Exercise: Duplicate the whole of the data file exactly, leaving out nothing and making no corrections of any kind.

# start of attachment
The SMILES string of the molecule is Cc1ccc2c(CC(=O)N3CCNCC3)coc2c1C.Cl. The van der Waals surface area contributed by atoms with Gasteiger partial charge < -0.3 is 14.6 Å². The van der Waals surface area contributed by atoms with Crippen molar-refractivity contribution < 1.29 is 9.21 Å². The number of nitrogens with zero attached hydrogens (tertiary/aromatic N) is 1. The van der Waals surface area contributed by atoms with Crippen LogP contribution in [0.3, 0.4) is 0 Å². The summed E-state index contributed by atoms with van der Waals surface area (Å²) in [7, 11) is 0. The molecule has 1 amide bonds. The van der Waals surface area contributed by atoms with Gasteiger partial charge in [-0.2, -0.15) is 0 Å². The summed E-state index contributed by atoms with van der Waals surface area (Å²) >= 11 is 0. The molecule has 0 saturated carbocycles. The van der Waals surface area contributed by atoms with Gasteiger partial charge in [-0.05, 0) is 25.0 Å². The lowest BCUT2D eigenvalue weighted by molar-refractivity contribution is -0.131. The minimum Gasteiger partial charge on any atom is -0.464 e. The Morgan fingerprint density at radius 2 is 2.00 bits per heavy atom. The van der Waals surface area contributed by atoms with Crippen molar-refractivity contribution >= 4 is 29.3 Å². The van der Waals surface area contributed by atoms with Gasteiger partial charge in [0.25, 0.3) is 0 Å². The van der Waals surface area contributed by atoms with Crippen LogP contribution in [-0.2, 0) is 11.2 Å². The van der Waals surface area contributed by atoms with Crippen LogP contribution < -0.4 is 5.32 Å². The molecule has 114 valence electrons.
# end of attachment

The SMILES string of the molecule is Cc1ccc2c(CC(=O)N3CCNCC3)coc2c1C.Cl. The van der Waals surface area contributed by atoms with Gasteiger partial charge < -0.3 is 14.6 Å². The van der Waals surface area contributed by atoms with Crippen molar-refractivity contribution < 1.29 is 9.21 Å². The number of nitrogens with zero attached hydrogens (tertiary/aromatic N) is 1. The van der Waals surface area contributed by atoms with Crippen LogP contribution in [0.3, 0.4) is 0 Å². The summed E-state index contributed by atoms with van der Waals surface area (Å²) in [7, 11) is 0. The molecule has 1 amide bonds. The van der Waals surface area contributed by atoms with Gasteiger partial charge in [-0.2, -0.15) is 0 Å². The summed E-state index contributed by atoms with van der Waals surface area (Å²) >= 11 is 0. The molecule has 0 saturated carbocycles. The van der Waals surface area contributed by atoms with Gasteiger partial charge in [-0.05, 0) is 25.0 Å². The lowest BCUT2D eigenvalue weighted by molar-refractivity contribution is -0.131. The minimum Gasteiger partial charge on any atom is -0.464 e. The Morgan fingerprint density at radius 2 is 2.00 bits per heavy atom. The van der Waals surface area contributed by atoms with Crippen molar-refractivity contribution >= 4 is 29.3 Å². The van der Waals surface area contributed by atoms with Gasteiger partial charge in [0.25, 0.3) is 0 Å². The van der Waals surface area contributed by atoms with Crippen LogP contribution in [-0.2, 0) is 11.2 Å². The van der Waals surface area contributed by atoms with Crippen LogP contribution < -0.4 is 5.32 Å². The molecule has 114 valence electrons.